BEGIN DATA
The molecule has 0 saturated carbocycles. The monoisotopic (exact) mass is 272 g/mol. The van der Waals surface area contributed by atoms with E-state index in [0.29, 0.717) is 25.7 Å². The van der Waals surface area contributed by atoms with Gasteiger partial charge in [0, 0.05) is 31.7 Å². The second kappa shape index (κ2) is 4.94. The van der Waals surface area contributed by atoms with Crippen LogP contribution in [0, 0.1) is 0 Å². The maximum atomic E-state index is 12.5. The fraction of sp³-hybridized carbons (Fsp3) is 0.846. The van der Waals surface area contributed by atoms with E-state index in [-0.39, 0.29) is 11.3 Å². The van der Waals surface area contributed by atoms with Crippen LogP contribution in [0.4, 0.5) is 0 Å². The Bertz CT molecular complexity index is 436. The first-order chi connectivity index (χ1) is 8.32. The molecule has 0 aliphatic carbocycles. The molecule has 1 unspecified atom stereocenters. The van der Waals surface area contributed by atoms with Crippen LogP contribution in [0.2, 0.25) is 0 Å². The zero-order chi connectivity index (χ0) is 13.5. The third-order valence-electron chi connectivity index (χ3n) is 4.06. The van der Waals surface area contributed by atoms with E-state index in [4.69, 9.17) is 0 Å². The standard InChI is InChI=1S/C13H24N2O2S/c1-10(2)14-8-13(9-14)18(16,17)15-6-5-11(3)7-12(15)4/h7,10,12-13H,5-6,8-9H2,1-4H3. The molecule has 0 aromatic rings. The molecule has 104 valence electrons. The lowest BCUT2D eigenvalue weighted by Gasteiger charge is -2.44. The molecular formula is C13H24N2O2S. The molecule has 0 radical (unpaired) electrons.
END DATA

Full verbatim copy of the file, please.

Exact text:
The molecule has 0 saturated carbocycles. The monoisotopic (exact) mass is 272 g/mol. The van der Waals surface area contributed by atoms with E-state index in [0.29, 0.717) is 25.7 Å². The van der Waals surface area contributed by atoms with Gasteiger partial charge in [0, 0.05) is 31.7 Å². The second kappa shape index (κ2) is 4.94. The van der Waals surface area contributed by atoms with Crippen LogP contribution in [0, 0.1) is 0 Å². The maximum atomic E-state index is 12.5. The fraction of sp³-hybridized carbons (Fsp3) is 0.846. The van der Waals surface area contributed by atoms with E-state index in [-0.39, 0.29) is 11.3 Å². The van der Waals surface area contributed by atoms with Crippen LogP contribution in [0.4, 0.5) is 0 Å². The Bertz CT molecular complexity index is 436. The first-order chi connectivity index (χ1) is 8.32. The molecule has 0 aliphatic carbocycles. The molecule has 1 unspecified atom stereocenters. The van der Waals surface area contributed by atoms with Crippen LogP contribution in [0.2, 0.25) is 0 Å². The zero-order chi connectivity index (χ0) is 13.5. The third-order valence-electron chi connectivity index (χ3n) is 4.06. The van der Waals surface area contributed by atoms with E-state index in [4.69, 9.17) is 0 Å². The standard InChI is InChI=1S/C13H24N2O2S/c1-10(2)14-8-13(9-14)18(16,17)15-6-5-11(3)7-12(15)4/h7,10,12-13H,5-6,8-9H2,1-4H3. The molecule has 0 aromatic rings. The molecule has 104 valence electrons. The lowest BCUT2D eigenvalue weighted by Gasteiger charge is -2.44. The molecular formula is C13H24N2O2S. The molecule has 0 radical (unpaired) electrons.